Alcohol and Drug Abuse – Irving

On appeal from the Court of Appeal for New Brunswick: Communications, Energy and Paperworkers Union of Canada, Local 30 v. Irving Pulp & Paper, Ltd., 2013 SCC 34

“Privacy and safety are highly sensitive and significant workplace interests. They are also occasionally in conflict. This is particularly the case when the workplace is a dangerous one.” (Abella J.)

If an employer decides not to negotiate safety measures before implementing them, and if those measures have disciplinary consequences for employees, the employer must bring itself within the scope of the management rights clause of the collective agreement.

In this case, the legal issue is whether implementing a random alcohol testing policy was a valid exercise of the employer’s management rights under the collective agreement.


The Union brought a grievance challenging the mandatory random alcohol testing aspect of a policy on alcohol and drug use that the employer, Irving, unilaterally implemented at a paper mill. Under the policy, 10% of employees in safety sensitive positions were to be randomly selected for unannounced breathalyser testing over the course of a year. A positive test for alcohol attracted significant disciplinary action, including dismissal.

Previous decisions

The Arbitration Board allowed the grievance. Weighing the employer’s interest in random alcohol testing as a workplace safety measure against the harm to the privacy interests of the employees, a majority of the Board concluded that the random testing policy was unjustified because of the absence of evidence of an existing problem with alcohol use in the workplace.

On judicial review, the Board’s award was set aside as unreasonable because of the dangerousness of the workplace.

The New Brunswick Court of Appeal dismissed the appeal.

The appeal was allowed in the Supreme Court by a majority of six judges with three judges dissenting.

Majority analysis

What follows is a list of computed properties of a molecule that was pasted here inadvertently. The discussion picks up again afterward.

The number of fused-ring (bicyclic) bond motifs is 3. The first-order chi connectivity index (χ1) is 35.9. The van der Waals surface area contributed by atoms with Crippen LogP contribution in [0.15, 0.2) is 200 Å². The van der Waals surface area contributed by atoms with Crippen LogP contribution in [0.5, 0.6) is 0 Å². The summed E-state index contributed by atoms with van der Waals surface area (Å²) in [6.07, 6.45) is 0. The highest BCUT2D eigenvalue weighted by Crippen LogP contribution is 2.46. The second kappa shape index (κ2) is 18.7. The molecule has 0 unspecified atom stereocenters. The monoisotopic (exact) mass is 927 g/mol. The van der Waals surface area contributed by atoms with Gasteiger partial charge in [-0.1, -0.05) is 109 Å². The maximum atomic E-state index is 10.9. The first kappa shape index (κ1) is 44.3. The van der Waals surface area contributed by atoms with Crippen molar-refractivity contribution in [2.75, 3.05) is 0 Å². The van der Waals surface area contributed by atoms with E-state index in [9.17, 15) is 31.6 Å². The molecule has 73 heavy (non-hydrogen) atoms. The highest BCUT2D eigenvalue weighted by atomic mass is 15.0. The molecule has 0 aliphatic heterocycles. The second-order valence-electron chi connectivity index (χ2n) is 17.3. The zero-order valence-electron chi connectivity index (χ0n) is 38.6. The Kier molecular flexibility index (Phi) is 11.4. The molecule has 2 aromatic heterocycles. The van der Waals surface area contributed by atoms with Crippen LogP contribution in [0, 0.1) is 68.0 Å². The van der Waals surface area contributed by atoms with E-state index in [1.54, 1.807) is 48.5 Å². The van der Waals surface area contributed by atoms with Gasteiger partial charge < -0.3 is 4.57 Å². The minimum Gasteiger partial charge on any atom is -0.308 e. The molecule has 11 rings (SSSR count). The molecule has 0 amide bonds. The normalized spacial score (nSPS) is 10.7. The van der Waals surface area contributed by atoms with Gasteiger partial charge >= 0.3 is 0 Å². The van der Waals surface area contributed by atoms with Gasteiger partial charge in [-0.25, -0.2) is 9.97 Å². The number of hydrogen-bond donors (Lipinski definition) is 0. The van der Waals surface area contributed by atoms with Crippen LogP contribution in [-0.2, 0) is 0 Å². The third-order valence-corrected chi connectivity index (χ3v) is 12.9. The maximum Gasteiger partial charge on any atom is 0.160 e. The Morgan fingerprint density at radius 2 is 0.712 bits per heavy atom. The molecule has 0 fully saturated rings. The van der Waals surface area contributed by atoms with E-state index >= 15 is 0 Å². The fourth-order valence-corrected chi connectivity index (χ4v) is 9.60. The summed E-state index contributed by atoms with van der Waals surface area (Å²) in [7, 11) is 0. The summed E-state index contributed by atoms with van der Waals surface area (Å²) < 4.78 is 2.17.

An employer can impose a rule with disciplinary consequences only if the need for the rule outweighs the harmful impact on employees’ privacy rights.

The majority judges held that the expected safety gains to the employer were found by the Board to range from uncertain to minimal, while the impact on employee privacy was much more severe.

The Court noted the Board’s conclusion that eight alcohol‑related incidents at the Irving mill over a 15‑year period did not reflect the requisite problem with workplace alcohol use. Consequently, the employer had not demonstrated the requisite safety concerns that would justify universal random testing. As a result, the employer exceeded the scope of its rights under the collective agreement.


There is agreement with the majority that the standard of review is reasonableness. However, the dissenting judges disagreed with the application of that standard.

The arbitral jurisprudence does not recognize an unqualified right of employers to unilaterally impose workplace rules on their employees outside of the collective bargaining process. Rather, the onus is on the employer to justify such rules based on compliance with standards established by the arbitral jurisprudence.

The dissenting judges stated the opinion that the Board departed from the legal test emerging from the arbitral consensus by elevating the threshold of evidence Irving was required to introduce in order to justify a policy of random alcohol testing. The Board required evidence of a “significant” or “serious” problem at the Irving mill. The standard reflected in the arbitral consensus, however, is evidence of “a” problem. The Board then required that the evidence of alcohol use be tied or causally linked to the accident, injury or near miss history at the plant. 

In the absence of any explanation whatsoever, it is impossible to understand why the Board thought it reasonable to do what it did. In the circumstances, its decision thus fell outside the range of reasonable outcomes defensible in respect of the facts and law.


In this decision, the Court issued a reminder that the dangerousness of a workplace is clearly relevant, but that it has never been found to be an automatic justification for the unilateral imposition of unfettered random testing with disciplinary consequences.

Up arrow Top of the page